• Plate, napkin, knife, fork, and spoon.
minutes sat upon the sofa beside her, but I had in their clusters; to pass through this with began to form designs; and what is it but the my affections flying out, and kindling at every sentiments of religion, and the persuasion they group before me, and every one of them was had excited in her breast, which could have pregnant with adventures.checked them as they rose up ?
Just Heaven !-it would fill up twenty voWe are not adamant, said I, taking hold lumes ;—and alas ! I have but a few small pages of her hand ;-and there is need of all restraints, left of this to crowd it into,-and half of these till Age in his own time steals in and lays them must be taken up with the poor Maria, my friend on us.-But, my dear lady, said I, kissing her Mr Shandy met with near Moulines. hand,-'tis too-too soon.
The story he had told of that disordered I declare I had the credit all over Paris of maid affected me not a little in the reading : unperverting Madame de V***, She affirm but when I got within the neighbourhood where ed to Mons. D*** and the Abbé M*** that in she lived, it returned so strong into my mind, one half hour I had said more for revealed reli- that I could not resist an impulse which promptgion than all their Encyclopedia had said against ed me to go half a league out of the road, to it, I was lifted directly into Madame de V***'s the village where her parents dwelt, to inquire coterie ;-and she put off the epocha of deism after her. for two years.
"Tis going, I own, like the Knight of the I remember it was in this coterie, in the midWoeful Countenance, in quest of melancholy dle of a discourse, in which I was shewing the adventures ;-I know not how it is, but I am necessity of a first cause, that the young Count never so perfectly conscious of the existence of de Faineant took me by the hand to the farthest a soul within me, as when I am entangled in corner of the room, to tell me my solitaire was them. pinned too strait about my neck. It should The old mother came to the door ; her looks be plus badinant, said the Count, looking down told me the story before she opened her mouth. upon his own ;-but a word, Mons. Yorick, to - She had lost her husband; he had died, she the wise.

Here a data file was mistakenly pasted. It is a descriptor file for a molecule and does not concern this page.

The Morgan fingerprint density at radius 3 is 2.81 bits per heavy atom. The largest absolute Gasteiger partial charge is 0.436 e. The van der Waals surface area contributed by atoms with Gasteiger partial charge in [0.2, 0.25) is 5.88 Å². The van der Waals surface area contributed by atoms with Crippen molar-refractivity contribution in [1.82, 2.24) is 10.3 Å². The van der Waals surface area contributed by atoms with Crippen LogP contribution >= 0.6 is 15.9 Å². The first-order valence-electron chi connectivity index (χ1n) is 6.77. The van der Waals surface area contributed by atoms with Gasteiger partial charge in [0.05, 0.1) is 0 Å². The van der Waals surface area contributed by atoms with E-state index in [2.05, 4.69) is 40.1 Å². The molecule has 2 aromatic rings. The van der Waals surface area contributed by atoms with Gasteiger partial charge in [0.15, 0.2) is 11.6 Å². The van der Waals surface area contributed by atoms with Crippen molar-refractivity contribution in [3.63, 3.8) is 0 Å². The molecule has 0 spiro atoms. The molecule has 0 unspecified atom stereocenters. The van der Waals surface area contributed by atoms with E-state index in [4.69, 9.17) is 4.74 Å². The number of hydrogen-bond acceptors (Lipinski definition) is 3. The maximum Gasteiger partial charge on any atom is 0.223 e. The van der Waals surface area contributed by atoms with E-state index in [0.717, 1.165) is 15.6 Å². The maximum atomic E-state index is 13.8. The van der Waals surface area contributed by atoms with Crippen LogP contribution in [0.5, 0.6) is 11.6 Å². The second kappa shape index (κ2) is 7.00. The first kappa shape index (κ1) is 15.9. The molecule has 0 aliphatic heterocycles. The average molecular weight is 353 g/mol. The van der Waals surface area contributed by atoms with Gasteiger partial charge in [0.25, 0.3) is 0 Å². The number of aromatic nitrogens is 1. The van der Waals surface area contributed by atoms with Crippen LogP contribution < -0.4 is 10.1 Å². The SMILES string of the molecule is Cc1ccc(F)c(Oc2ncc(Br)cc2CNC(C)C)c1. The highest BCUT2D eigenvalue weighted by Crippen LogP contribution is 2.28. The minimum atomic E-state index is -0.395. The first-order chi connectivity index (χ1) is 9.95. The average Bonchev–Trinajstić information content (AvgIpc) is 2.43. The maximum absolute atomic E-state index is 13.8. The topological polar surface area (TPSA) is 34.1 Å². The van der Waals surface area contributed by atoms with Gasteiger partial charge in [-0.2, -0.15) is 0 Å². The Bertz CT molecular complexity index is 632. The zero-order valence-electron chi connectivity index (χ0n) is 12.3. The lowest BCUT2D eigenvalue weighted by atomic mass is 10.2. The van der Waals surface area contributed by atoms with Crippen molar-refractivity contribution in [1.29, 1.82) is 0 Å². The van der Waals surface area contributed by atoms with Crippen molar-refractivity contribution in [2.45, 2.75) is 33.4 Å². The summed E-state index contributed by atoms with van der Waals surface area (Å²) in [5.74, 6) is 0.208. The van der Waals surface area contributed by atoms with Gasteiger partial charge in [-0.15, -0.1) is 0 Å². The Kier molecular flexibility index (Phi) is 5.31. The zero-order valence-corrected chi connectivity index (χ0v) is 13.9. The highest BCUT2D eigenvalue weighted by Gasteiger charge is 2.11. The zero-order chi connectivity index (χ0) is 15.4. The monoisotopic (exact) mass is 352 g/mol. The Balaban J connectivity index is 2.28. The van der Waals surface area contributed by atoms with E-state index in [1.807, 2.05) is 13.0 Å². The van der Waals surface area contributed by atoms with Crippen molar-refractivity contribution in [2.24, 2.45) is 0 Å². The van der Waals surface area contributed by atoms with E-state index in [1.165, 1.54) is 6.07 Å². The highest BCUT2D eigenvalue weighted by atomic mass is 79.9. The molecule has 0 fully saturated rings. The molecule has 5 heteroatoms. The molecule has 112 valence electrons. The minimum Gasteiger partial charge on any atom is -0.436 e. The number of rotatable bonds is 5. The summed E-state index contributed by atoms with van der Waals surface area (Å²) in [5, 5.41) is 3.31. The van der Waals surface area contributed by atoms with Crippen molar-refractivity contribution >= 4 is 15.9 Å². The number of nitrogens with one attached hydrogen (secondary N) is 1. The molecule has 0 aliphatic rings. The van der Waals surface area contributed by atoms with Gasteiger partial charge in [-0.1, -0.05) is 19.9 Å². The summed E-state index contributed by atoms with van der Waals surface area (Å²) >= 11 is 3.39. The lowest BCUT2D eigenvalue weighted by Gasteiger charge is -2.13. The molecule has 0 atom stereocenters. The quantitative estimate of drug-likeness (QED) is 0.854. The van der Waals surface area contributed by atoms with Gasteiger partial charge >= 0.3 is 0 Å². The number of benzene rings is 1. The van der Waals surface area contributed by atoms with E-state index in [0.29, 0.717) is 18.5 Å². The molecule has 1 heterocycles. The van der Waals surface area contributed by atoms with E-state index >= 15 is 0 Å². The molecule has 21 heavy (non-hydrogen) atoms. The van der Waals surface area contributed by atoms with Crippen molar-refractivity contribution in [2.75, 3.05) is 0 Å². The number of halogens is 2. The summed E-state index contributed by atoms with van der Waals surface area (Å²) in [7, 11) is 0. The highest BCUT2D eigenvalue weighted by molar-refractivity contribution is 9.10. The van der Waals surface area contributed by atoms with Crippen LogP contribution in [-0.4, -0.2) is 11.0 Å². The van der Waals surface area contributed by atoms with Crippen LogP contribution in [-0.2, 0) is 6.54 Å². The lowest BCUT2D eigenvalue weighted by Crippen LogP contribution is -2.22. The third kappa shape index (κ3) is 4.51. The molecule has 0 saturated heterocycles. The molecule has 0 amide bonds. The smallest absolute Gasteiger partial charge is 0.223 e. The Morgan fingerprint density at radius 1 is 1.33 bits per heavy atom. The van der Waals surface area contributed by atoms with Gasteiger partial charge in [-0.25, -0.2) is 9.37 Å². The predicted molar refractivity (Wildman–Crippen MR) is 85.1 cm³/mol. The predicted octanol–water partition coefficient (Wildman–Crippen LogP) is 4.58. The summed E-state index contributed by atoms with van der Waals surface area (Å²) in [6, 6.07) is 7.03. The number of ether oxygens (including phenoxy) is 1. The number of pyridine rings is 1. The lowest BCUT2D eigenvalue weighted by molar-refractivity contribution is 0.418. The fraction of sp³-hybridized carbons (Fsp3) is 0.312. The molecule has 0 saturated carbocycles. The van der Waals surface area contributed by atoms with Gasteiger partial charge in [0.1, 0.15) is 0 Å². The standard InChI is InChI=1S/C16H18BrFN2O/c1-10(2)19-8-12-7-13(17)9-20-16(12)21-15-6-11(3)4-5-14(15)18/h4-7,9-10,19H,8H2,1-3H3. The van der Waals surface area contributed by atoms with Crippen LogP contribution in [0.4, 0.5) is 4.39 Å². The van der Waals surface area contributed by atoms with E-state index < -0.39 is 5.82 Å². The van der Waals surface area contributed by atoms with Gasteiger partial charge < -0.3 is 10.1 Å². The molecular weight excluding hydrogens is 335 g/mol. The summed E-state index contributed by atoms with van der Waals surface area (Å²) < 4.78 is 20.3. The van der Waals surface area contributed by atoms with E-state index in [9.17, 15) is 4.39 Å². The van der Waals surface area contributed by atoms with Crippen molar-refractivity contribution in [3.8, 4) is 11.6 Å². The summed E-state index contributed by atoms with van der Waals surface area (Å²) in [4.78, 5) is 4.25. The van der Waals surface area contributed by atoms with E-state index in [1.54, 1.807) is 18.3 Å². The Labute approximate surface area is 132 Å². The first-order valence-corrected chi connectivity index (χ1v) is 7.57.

said, of anguish, for the loss of Maria's sense, -And from the wise, Mons. le Count, replied about a month before.—She had feared at first, I, making him a bow,-is enough.
she added, that it would have plundered her The Count de Faineant embraced me with poor girl of what little understanding was left; more ardour than ever I was embraced by more but, on the contrary, it had brought her more tal man.
to herself;-still she could not rest.—Her poor For three weeks together, I was of every man's daughter, she said, crying, was wandering someopinion I met. Pardi ! ce Mons. Yorick a where about the road. autant d'esprit que nous autres. — Il ruisonne - Why does my pulse beat languid as I write bien, said another. C'est un bon enfant, said this? and what made La Fleur, whose heart a third.--And at this price I could have eaten secmed only to be tuned to joy, to pass the and drank and been merry all the days of my back of his hand twice across his eyes, as the life at Paris ; but 'twas a dishonest reckoning; woman stood and told it? I beckoned to the - I grew ashamed of it.-It was the gain of a postillion to turn back into the road. slave :-every sentiment of honour revolted When we had got within half a league of against it ;-the higher I got, the more was I Moulines, at a little opening in the road, leading forced upon my beggarly system;—the better the to a thicket, I discovered poor Maria sitting coterie, the more children of Art,-I languish- under a poplar. She was sitting with her elbow ed for those of Nature ; and one night, after a in her lap, and her head leaning on one side most vile prostitution of myself to half a dozen within her hand :- a small brook ran at the different people, I grew sick,-went to bed ;- foot of the tree. ordered La Fleur to get me horses in the morn I bid the postillion go on with the chaise to ing, to set out for Italy.
Moulines ;-and La Fleur to bespeak my supa per ;-and that I would walk after him."